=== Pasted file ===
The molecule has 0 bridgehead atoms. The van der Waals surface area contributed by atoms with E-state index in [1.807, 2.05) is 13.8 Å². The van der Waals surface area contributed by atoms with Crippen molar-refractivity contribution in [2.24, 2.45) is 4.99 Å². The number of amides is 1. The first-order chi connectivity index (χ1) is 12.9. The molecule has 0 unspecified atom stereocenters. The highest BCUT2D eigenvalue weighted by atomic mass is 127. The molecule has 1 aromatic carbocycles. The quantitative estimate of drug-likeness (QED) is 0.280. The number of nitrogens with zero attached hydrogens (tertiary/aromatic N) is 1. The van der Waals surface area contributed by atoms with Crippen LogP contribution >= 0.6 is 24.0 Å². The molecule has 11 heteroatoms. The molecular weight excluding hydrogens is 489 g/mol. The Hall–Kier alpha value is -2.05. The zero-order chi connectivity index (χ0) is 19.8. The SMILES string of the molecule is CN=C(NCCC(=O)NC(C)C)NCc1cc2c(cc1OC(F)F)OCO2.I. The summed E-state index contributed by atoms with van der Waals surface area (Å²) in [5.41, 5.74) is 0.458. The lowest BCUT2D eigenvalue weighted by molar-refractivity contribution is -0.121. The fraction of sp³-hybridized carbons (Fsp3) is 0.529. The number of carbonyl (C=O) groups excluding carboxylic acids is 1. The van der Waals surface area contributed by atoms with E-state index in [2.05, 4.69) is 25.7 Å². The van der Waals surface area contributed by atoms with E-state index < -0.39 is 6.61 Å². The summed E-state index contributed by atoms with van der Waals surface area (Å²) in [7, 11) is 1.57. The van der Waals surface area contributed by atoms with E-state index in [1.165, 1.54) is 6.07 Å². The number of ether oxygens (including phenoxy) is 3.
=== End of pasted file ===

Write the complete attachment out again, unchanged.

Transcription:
The molecule has 0 bridgehead atoms. The van der Waals surface area contributed by atoms with E-state index in [1.807, 2.05) is 13.8 Å². The van der Waals surface area contributed by atoms with Crippen molar-refractivity contribution in [2.24, 2.45) is 4.99 Å². The number of amides is 1. The first-order chi connectivity index (χ1) is 12.9. The molecule has 0 unspecified atom stereocenters. The highest BCUT2D eigenvalue weighted by atomic mass is 127. The molecule has 1 aromatic carbocycles. The quantitative estimate of drug-likeness (QED) is 0.280. The number of nitrogens with zero attached hydrogens (tertiary/aromatic N) is 1. The van der Waals surface area contributed by atoms with Crippen LogP contribution >= 0.6 is 24.0 Å². The molecule has 11 heteroatoms. The molecular weight excluding hydrogens is 489 g/mol. The Hall–Kier alpha value is -2.05. The zero-order chi connectivity index (χ0) is 19.8. The SMILES string of the molecule is CN=C(NCCC(=O)NC(C)C)NCc1cc2c(cc1OC(F)F)OCO2.I. The summed E-state index contributed by atoms with van der Waals surface area (Å²) in [5.41, 5.74) is 0.458. The lowest BCUT2D eigenvalue weighted by molar-refractivity contribution is -0.121. The fraction of sp³-hybridized carbons (Fsp3) is 0.529. The number of carbonyl (C=O) groups excluding carboxylic acids is 1. The van der Waals surface area contributed by atoms with E-state index in [2.05, 4.69) is 25.7 Å². The van der Waals surface area contributed by atoms with E-state index < -0.39 is 6.61 Å². The summed E-state index contributed by atoms with van der Waals surface area (Å²) in [7, 11) is 1.57. The van der Waals surface area contributed by atoms with E-state index in [1.165, 1.54) is 6.07 Å². The number of ether oxygens (including phenoxy) is 3.